About Phoenix

The plot starts with Vlad cornered by unknown assailants; he prays to his goddess Verra for aid, and to his surprise she answers by bodily transporting him to her throne room in the Paths of the Dead (which was the point of Verra arranging the attack).  She hires him to murder the King of Greenaere, an island nation off the coast of Dragaera where, for some reason, Dragaeran sorcery and psionics do not work.  He demands ten thousand gold imperials for the job, which she agrees to.

The book’s headings are titled as lessons about being an assassin, a conceit which Vlad introduces in a brief prologue and occasionally returns to in the narration.  Notably, he points out as he tries to plan the murder that he prefers to have much more information about and control over the job he’s doing, and his concern is justified – while he successfully carries out the assassination, he does not get away cleanly, and he has to begin running.  After meeting a Greenaeran drummer (who helps him tend the wounds he suffered while escaping from the guards), both he and the drummer, Aibynn, are arrested for the king’s murder.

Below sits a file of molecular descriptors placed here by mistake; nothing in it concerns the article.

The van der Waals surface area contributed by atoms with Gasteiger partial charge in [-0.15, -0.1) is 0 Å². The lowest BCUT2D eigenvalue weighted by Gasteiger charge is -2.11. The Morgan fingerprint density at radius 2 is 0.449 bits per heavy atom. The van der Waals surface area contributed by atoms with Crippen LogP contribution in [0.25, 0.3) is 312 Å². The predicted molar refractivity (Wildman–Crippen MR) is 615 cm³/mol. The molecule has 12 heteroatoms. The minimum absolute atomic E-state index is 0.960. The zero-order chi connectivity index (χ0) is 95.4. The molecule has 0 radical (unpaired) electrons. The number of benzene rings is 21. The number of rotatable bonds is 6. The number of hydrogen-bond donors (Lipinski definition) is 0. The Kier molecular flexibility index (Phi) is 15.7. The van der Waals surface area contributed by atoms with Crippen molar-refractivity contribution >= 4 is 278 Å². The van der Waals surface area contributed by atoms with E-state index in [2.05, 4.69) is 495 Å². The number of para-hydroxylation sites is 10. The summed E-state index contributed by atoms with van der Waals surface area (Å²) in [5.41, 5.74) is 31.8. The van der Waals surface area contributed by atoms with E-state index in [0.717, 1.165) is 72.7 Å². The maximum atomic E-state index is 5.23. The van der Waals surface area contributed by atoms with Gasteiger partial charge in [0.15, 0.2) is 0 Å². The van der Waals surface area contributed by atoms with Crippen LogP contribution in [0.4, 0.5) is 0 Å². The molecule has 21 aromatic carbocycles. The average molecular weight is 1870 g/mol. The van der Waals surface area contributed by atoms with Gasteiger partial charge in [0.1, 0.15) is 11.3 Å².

Greenaere’s notion of interrogation is civilized, and Vlad is not tortured2Much to his relief, as he is aware that he did not hold up well under torture during the events of Teckla.; he refuses to either admit to the assassination or reveal why he did it.  He does get some time in prison for self-reflection, though, continuing to challenge his current choice of work in light of Noish-pa’s explicit statement of disapproval on the topic during Teckla.  He is eventually rescued by Aliera, Cawti, and Morrolan, and both he and Aibynn are brought back to Adrilankha.